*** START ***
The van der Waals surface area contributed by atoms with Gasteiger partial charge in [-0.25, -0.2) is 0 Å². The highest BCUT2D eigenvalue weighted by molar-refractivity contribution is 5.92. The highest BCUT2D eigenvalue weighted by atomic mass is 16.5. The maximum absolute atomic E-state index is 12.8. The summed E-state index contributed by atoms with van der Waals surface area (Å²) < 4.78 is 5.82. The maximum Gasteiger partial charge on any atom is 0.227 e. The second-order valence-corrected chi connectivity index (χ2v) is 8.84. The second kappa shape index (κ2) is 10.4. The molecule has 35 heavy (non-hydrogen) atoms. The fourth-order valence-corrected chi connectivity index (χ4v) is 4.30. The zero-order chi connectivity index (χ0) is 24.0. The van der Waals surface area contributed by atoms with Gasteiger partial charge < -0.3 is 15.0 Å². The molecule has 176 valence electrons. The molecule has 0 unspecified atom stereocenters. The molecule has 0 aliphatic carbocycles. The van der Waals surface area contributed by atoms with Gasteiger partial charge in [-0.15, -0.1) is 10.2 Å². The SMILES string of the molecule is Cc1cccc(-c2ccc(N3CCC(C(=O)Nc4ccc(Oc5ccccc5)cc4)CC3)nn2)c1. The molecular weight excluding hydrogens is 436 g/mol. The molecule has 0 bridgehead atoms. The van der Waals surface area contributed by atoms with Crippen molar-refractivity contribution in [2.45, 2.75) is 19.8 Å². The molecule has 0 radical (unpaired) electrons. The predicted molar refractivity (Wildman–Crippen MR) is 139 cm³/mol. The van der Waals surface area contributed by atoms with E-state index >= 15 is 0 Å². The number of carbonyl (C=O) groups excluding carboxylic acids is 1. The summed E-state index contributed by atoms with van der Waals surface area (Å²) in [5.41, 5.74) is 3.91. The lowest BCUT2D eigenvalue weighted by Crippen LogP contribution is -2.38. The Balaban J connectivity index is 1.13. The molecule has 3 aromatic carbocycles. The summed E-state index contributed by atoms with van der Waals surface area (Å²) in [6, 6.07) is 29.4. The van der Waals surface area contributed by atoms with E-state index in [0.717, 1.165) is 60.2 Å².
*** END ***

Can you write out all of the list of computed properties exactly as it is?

The van der Waals surface area contributed by atoms with Gasteiger partial charge in [-0.25, -0.2) is 0 Å². The highest BCUT2D eigenvalue weighted by molar-refractivity contribution is 5.92. The highest BCUT2D eigenvalue weighted by atomic mass is 16.5. The maximum absolute atomic E-state index is 12.8. The summed E-state index contributed by atoms with van der Waals surface area (Å²) < 4.78 is 5.82. The maximum Gasteiger partial charge on any atom is 0.227 e. The second-order valence-corrected chi connectivity index (χ2v) is 8.84. The second kappa shape index (κ2) is 10.4. The molecule has 35 heavy (non-hydrogen) atoms. The fourth-order valence-corrected chi connectivity index (χ4v) is 4.30. The zero-order chi connectivity index (χ0) is 24.0. The van der Waals surface area contributed by atoms with Gasteiger partial charge < -0.3 is 15.0 Å². The molecule has 176 valence electrons. The molecule has 0 unspecified atom stereocenters. The molecule has 0 aliphatic carbocycles. The van der Waals surface area contributed by atoms with Gasteiger partial charge in [-0.15, -0.1) is 10.2 Å². The SMILES string of the molecule is Cc1cccc(-c2ccc(N3CCC(C(=O)Nc4ccc(Oc5ccccc5)cc4)CC3)nn2)c1. The molecular weight excluding hydrogens is 436 g/mol. The molecule has 0 bridgehead atoms. The van der Waals surface area contributed by atoms with Crippen molar-refractivity contribution in [2.45, 2.75) is 19.8 Å². The molecule has 0 radical (unpaired) electrons. The predicted molar refractivity (Wildman–Crippen MR) is 139 cm³/mol. The van der Waals surface area contributed by atoms with E-state index >= 15 is 0 Å². The number of carbonyl (C=O) groups excluding carboxylic acids is 1. The summed E-state index contributed by atoms with van der Waals surface area (Å²) in [5.41, 5.74) is 3.91. The lowest BCUT2D eigenvalue weighted by Crippen LogP contribution is -2.38. The Balaban J connectivity index is 1.13. The molecule has 3 aromatic carbocycles. The summed E-state index contributed by atoms with van der Waals surface area (Å²) in [6, 6.07) is 29.4. The van der Waals surface area contributed by atoms with E-state index in [0.717, 1.165) is 60.2 Å².